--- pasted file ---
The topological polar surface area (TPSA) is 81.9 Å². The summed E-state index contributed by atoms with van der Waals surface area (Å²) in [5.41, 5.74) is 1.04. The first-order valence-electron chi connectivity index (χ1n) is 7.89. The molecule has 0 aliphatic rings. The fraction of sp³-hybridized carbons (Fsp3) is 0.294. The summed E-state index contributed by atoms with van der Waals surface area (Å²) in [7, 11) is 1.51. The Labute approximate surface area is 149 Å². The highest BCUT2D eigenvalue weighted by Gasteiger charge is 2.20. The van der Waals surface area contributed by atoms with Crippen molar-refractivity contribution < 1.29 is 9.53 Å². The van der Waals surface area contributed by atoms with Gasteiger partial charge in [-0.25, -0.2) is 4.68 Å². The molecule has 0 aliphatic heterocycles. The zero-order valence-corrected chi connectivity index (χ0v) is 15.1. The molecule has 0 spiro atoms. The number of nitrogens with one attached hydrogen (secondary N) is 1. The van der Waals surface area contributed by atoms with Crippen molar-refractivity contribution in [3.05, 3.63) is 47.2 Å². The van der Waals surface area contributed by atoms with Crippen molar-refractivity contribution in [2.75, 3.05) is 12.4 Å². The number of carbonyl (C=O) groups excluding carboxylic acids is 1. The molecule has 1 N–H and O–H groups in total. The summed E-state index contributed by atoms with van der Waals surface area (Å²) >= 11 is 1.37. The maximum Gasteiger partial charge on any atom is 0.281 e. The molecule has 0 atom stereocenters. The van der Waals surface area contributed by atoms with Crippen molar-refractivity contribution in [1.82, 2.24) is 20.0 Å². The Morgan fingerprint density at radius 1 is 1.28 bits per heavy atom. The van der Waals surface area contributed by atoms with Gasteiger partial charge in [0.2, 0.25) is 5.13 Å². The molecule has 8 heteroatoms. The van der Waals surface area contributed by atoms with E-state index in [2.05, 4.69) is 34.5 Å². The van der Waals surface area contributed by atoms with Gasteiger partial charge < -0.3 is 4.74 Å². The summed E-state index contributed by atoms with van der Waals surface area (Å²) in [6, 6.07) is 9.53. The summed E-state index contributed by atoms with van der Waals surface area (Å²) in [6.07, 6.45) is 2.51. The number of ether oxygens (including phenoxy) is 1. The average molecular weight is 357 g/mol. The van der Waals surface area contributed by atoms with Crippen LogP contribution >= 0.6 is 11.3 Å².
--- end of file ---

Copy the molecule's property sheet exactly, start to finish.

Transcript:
The topological polar surface area (TPSA) is 81.9 Å². The summed E-state index contributed by atoms with van der Waals surface area (Å²) in [5.41, 5.74) is 1.04. The first-order valence-electron chi connectivity index (χ1n) is 7.89. The molecule has 0 aliphatic rings. The fraction of sp³-hybridized carbons (Fsp3) is 0.294. The summed E-state index contributed by atoms with van der Waals surface area (Å²) in [7, 11) is 1.51. The Labute approximate surface area is 149 Å². The highest BCUT2D eigenvalue weighted by Gasteiger charge is 2.20. The van der Waals surface area contributed by atoms with Crippen molar-refractivity contribution < 1.29 is 9.53 Å². The van der Waals surface area contributed by atoms with Gasteiger partial charge in [-0.25, -0.2) is 4.68 Å². The molecule has 0 aliphatic heterocycles. The zero-order valence-corrected chi connectivity index (χ0v) is 15.1. The molecule has 0 spiro atoms. The number of nitrogens with one attached hydrogen (secondary N) is 1. The van der Waals surface area contributed by atoms with Crippen molar-refractivity contribution in [3.05, 3.63) is 47.2 Å². The van der Waals surface area contributed by atoms with Crippen molar-refractivity contribution in [2.75, 3.05) is 12.4 Å². The number of carbonyl (C=O) groups excluding carboxylic acids is 1. The molecule has 1 N–H and O–H groups in total. The summed E-state index contributed by atoms with van der Waals surface area (Å²) >= 11 is 1.37. The maximum Gasteiger partial charge on any atom is 0.281 e. The molecule has 0 atom stereocenters. The van der Waals surface area contributed by atoms with Crippen molar-refractivity contribution in [1.82, 2.24) is 20.0 Å². The Morgan fingerprint density at radius 1 is 1.28 bits per heavy atom. The van der Waals surface area contributed by atoms with Gasteiger partial charge in [0.2, 0.25) is 5.13 Å². The molecule has 8 heteroatoms. The van der Waals surface area contributed by atoms with E-state index in [2.05, 4.69) is 34.5 Å². The van der Waals surface area contributed by atoms with Gasteiger partial charge < -0.3 is 4.74 Å². The summed E-state index contributed by atoms with van der Waals surface area (Å²) in [6, 6.07) is 9.53. The summed E-state index contributed by atoms with van der Waals surface area (Å²) in [6.07, 6.45) is 2.51. The number of ether oxygens (including phenoxy) is 1. The average molecular weight is 357 g/mol. The van der Waals surface area contributed by atoms with Crippen LogP contribution >= 0.6 is 11.3 Å².